24
Feb
10

a dilemma for the future media

Many arguments are put forward as disjunctions. Either A or B, where both A and B lead to the same conclusion.

Here is an argument of this form that relates to the media in this country. It is based on the assumption that distribution costs for media content are becoming alarmingly small.

1. Either you monetize distribution of your news content or you do not.

2. If you monetize distribution of your news content, then your news sucks because you have to cater to people with money. In other words, news has to become entertainment to pay for itself (see, all cable news), and the content can no longer have any independence.

3. you do not monetize your news content, in which case you cannot afford to actually find out any news. You are merely a commentator, a blogger (like me) who just has opinions, but clearly, no news.

Conclusion: there cannot be news in this country.

Is there a third way? Yes. I think news organizations will have to become charities or non-profit organizations. Sure, they’ll have to rely on donations then, but theoretically that will come from people who are interested in the real value of news, not entertainment. In the future, there will be stable organizations who do real research and can pay people to do it. They may have gain the respect of the public….yea right.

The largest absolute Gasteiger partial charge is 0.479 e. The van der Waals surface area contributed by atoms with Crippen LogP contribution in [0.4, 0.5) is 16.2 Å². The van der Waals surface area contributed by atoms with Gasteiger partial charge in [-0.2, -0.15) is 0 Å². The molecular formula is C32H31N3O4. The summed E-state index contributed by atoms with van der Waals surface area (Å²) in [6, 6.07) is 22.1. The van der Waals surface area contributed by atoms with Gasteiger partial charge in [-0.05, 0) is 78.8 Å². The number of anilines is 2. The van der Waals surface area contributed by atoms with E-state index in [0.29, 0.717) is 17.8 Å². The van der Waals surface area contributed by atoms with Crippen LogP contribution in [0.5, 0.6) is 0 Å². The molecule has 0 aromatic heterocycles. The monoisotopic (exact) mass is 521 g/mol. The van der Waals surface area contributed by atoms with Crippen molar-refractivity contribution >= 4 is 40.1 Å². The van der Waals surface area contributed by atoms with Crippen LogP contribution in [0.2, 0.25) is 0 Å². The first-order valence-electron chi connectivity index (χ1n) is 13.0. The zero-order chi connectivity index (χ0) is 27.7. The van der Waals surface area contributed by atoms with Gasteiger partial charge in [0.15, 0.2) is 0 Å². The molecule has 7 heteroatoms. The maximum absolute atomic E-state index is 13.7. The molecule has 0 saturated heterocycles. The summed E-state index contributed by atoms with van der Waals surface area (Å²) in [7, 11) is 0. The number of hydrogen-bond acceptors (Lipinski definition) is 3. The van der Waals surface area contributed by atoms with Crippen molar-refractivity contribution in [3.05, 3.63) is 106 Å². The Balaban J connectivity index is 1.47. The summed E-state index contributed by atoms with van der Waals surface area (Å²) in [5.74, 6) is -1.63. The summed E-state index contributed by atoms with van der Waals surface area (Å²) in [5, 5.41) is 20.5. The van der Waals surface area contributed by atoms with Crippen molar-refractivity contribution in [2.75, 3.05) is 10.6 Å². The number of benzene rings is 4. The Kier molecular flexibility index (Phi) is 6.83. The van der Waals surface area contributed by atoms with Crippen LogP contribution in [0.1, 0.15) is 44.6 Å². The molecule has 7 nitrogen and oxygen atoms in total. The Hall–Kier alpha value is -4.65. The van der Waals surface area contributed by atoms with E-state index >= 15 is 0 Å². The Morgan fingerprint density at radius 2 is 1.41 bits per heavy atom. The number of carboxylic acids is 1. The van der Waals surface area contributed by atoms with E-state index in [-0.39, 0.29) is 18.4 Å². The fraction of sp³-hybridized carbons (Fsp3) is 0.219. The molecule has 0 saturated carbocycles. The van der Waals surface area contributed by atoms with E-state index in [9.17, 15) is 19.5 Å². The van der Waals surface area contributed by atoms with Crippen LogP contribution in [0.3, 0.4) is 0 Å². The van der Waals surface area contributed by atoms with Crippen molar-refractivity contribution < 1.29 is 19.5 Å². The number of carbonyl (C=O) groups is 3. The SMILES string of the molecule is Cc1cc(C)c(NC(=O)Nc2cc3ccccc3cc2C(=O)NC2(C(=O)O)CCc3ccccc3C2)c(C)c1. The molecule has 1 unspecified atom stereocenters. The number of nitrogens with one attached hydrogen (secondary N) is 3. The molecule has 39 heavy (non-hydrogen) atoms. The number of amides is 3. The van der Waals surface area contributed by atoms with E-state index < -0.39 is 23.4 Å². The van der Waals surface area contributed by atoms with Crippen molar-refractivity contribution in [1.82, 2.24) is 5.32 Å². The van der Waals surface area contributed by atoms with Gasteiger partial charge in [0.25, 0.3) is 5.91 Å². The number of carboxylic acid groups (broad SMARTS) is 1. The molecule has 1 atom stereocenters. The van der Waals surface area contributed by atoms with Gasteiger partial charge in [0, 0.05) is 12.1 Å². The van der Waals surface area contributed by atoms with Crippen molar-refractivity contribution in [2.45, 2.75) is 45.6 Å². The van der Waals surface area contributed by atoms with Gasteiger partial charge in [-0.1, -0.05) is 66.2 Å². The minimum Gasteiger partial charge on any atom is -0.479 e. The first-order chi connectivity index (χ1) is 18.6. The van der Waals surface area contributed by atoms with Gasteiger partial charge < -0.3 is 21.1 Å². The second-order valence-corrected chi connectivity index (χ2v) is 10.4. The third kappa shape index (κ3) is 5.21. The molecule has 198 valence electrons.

More interestingly, just as there are humanitarian disasters, there will be crises of public information demand (when a scandal breaks or a war starts or a bill is being debate, think healthcare), and we may even see donations stream into news organizations as they have streamed in to help Haiti. People may think, “healthcare is a really big issue, we should put some money into the news so that we can figure out how it works.” News organizations will become more like public think tanks, receiving money to research day to day news, but also getting infusions of cash to delve into complex issues of public interest. Of course, as you’re probably thinking, this is pure fantasy, and it clearly is, but the point is that it needs to become a reality if we are going to have any worthwhile information for democracy to make decisions with. Also, for the record, some organizations of the type I am describing are slowly coming into existence. This is a really good thing.

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